Peel's Community Safety and Well-being Plan
People and organizations are working together to tackle the issues of family violence, mental health and addictions, and systemic discrimination
Together, we'll make a difference
Peel families and youth struggle to thrive due to family violence, mental health and addictions issues and systemic discrimination. On October 22, 2020 Regional Council adopted Peel's Community Safety and Well-being Plan (2020-2014).
- Vision: Peel is a safe, inclusive and connected community where all residents thrive.
- Mission: We will work together to ensure access to services and supports that advance safety, connectedness and well-being for all Peel residents.
About the plan
Peel's Community Safety and Well-being (CSWB) Plan sets out how partners across different sectors can work together to make Peel a safer, more inclusive and connected community where all residents thrive.
Over 25 organizations, representing emergency services, school boards, health and social service providers and governments, came together over the past 2 years to develop the Plan.
It will build a sustainable community where people and families can meet their needs for:
- health care
- social and cultural expression
While the plan recognizes there are many topics that impact community safety and well-being, 3 areas of focus have been identified:
- family violence
- mental health and addictions
- systemic discrimination
Finding the right balance of long-term thinking and short-term action, goals and strategies were developed collaboratively for each area of focus.
Goal: Create and strengthen Peel's pathways to safety
Goal: Increase awareness and public education of family violence
Goal: Promote mental wellness and positive relationships among youth and families
Goal: Improve access to mental health and addictions services and supports for youth by simplifying pathways and coordinating efforts
Goal: Publicly review, develop and sustain anti-oppressive and equity practices and policies in Peel
Goal: Implement effective data gathering and reporting practices in order to assess impact and respond to inequities as they emerge
Get more details about the Plan and how it was developed. Access the CSWB Plan summary.
The COVID-19 pandemic has severely impacted our community. It has resulted in closures, job loss, increased anxiety, uncertainty, and drastic changes to how we live our daily lives.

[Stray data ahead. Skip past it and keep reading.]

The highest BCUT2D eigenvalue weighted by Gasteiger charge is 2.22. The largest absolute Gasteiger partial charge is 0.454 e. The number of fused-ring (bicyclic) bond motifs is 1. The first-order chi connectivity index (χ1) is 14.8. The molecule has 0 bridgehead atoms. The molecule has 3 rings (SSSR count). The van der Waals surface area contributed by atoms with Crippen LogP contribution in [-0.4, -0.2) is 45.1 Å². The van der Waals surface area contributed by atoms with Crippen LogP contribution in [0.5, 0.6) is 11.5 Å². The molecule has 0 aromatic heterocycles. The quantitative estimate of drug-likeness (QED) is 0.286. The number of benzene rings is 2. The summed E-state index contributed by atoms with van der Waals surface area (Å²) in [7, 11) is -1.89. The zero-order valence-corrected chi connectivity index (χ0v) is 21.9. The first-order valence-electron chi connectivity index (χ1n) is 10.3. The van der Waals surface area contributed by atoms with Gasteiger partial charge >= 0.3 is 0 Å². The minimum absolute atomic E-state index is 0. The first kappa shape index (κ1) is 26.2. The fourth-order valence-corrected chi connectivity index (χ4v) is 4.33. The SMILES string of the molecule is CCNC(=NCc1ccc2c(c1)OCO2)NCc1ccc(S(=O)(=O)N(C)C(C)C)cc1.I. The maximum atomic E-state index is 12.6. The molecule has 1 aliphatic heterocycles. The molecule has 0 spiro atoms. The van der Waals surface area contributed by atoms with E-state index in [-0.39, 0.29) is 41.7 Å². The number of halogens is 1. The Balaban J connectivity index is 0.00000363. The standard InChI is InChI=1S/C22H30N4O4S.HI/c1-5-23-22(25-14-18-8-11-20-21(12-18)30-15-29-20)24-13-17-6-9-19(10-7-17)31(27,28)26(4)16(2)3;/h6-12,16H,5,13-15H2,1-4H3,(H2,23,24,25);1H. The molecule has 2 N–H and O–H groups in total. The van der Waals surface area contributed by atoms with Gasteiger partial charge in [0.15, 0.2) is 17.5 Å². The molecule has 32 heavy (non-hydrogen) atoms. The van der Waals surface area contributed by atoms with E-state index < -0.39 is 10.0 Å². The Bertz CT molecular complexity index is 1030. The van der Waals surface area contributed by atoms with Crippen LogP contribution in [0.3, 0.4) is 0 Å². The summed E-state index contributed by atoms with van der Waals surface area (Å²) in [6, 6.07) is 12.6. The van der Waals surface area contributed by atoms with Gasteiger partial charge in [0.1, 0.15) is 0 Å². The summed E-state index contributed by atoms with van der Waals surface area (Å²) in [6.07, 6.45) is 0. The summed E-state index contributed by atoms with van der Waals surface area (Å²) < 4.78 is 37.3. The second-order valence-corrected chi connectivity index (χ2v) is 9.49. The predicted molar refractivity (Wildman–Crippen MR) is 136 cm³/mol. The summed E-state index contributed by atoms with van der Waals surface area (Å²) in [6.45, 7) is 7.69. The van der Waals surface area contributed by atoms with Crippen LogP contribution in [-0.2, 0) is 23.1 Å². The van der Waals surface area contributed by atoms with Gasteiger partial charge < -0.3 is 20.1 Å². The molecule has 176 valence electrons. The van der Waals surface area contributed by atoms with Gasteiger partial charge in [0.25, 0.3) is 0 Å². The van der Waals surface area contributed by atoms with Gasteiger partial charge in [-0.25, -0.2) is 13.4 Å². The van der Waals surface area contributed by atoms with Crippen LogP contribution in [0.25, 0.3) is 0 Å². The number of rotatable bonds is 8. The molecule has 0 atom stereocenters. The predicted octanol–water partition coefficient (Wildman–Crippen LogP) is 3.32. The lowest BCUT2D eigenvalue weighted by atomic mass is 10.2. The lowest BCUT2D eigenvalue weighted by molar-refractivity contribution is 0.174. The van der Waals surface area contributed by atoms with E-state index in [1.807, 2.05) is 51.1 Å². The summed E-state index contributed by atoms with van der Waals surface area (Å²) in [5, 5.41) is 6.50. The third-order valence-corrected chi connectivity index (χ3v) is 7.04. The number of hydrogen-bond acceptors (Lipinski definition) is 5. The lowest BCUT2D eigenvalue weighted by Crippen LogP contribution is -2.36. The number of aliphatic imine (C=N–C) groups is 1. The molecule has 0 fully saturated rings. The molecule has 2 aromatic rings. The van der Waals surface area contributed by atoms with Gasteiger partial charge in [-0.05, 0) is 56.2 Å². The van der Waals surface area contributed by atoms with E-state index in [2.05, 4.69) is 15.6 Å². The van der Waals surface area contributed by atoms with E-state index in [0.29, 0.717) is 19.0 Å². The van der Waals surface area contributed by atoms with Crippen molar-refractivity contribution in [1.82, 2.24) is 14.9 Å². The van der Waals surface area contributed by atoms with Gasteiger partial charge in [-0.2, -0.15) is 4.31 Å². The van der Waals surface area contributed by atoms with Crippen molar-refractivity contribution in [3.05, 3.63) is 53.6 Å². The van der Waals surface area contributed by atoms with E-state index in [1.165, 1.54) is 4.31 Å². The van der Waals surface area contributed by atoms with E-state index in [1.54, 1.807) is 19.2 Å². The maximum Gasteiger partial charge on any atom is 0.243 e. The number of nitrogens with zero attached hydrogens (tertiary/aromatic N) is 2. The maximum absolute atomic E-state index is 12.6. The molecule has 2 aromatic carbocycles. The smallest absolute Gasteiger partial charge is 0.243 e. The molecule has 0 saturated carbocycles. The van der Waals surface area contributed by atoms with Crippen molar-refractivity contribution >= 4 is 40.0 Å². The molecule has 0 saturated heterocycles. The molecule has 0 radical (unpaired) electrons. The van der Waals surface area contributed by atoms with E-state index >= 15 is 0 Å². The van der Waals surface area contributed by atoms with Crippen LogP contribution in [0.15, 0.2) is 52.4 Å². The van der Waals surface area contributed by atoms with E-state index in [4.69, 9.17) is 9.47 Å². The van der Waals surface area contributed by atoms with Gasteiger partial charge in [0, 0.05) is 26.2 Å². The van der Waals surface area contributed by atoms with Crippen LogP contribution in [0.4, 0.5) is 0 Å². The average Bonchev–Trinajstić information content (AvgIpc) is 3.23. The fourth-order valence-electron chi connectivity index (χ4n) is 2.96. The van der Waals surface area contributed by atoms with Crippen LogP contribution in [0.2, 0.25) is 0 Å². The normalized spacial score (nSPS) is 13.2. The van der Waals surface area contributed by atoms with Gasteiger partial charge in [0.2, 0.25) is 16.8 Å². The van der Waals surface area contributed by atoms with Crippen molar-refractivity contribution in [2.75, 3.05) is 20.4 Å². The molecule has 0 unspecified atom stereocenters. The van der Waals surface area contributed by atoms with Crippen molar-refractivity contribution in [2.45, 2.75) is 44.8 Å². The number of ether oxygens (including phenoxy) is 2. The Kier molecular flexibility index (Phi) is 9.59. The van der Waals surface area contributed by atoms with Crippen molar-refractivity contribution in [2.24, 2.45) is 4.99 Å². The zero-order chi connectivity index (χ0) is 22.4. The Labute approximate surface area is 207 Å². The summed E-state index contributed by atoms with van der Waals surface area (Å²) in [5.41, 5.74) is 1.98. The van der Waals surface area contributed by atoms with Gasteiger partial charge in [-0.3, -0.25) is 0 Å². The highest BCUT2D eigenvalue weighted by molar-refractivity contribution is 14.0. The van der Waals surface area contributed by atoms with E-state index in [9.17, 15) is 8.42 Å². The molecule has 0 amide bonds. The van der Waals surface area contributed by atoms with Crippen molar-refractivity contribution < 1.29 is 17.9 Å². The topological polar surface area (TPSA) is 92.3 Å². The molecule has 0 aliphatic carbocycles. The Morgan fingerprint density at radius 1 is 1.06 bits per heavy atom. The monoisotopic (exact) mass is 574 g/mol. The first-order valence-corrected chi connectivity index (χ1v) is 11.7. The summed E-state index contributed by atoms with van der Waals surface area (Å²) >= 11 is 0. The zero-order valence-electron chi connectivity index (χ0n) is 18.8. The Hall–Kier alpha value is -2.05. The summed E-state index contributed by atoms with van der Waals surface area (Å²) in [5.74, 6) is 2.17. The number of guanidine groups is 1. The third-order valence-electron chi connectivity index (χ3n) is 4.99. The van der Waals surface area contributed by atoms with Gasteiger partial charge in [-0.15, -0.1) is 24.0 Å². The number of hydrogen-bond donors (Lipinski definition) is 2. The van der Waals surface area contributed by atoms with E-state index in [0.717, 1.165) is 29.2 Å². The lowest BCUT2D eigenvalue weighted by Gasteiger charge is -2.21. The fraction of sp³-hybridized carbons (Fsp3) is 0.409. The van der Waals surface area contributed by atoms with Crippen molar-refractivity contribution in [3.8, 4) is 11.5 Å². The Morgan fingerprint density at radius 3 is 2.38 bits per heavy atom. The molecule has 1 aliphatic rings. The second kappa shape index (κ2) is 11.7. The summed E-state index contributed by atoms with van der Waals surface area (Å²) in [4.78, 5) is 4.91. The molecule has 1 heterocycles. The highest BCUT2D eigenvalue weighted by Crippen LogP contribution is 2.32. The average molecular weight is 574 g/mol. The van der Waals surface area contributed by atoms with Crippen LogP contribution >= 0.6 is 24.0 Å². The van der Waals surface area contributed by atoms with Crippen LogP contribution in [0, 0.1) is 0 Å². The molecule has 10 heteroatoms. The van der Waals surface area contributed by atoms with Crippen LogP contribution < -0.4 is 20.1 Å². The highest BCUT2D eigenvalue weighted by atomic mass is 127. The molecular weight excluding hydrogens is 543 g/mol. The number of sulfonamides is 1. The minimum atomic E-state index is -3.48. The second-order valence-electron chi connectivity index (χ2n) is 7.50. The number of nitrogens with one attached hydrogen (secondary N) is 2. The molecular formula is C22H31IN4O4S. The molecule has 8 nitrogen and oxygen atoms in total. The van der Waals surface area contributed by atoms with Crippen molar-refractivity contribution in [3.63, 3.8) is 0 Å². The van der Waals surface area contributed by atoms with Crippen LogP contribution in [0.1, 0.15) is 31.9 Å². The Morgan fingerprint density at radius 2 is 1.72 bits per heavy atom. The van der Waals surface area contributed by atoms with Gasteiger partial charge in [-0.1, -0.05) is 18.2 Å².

Our community partner, CMHA Peel-Dufferin estimates a 52% increase in the number of crisis calls. The demand for service was already high, the pandemic has only highlighted how urgent the need is.
Only 1 in 3 Peel residents receive the treatment they need. We know there will be significant long-term impacts on mental wellbeing particularly in children and youth. This will need to be considered as we move into recovery.
Key priorities of the Community Safety and Well-being Plan are to look at the challenges of family violence, mental health and addictions and systemic discrimination which have only been intensified during COVID-19. That's why the Plan has readjusted some of the work to an immediate response to address such issues.
While Peel Regional Council is responsible for preparing and adopting the Plan, it's being developed, with, by and for the community. Over 400 individuals and 25 organizations shared their voices and experiences to inform the development of the CSWB Plan over a 2-year period.
We can't police our way out of what are ultimately social, not criminal, problems. Poor social conditions that are at the root of poor outcomes must be improved if any positive change is to be sustained. Partners in government, health, social, policing and justice services, recognized early on the need to work together and focus both on prevention and intervention in a balance approach.
Peel's CSWB plan will be reviewed annually and updated every 4 years.
Ensuring the community's voice and experiences are reflected in the Plan is a priority. Over 400 people were engaged, including those from 219 service providers and organizations, through:
- 40 interviews
- 13 youth consultations
- 12 family consultations
- 22 service provider consultations
- Action tables and working groups
Participants were also asked to share their stories in whatever format they wished. The stories were insightful, passionate and profound.
Access the following resources:
Plan development participants
As legislated under the Police Services Act, 1990 and in the new Community Safety and Policing Act, 2019, once in force, municipalities must prepare and adopt a plan.
The plan is guided by the Ministry of the Solicitor General's Community Safety and Well-being Planning Framework, which defines community safety and well-being as the ideal state of a sustainable community where everyone is safe, has a sense of belonging, opportunities to participate, and where individuals and families are able to meet their needs for education, health care, food, housing, income, and social and cultural expression.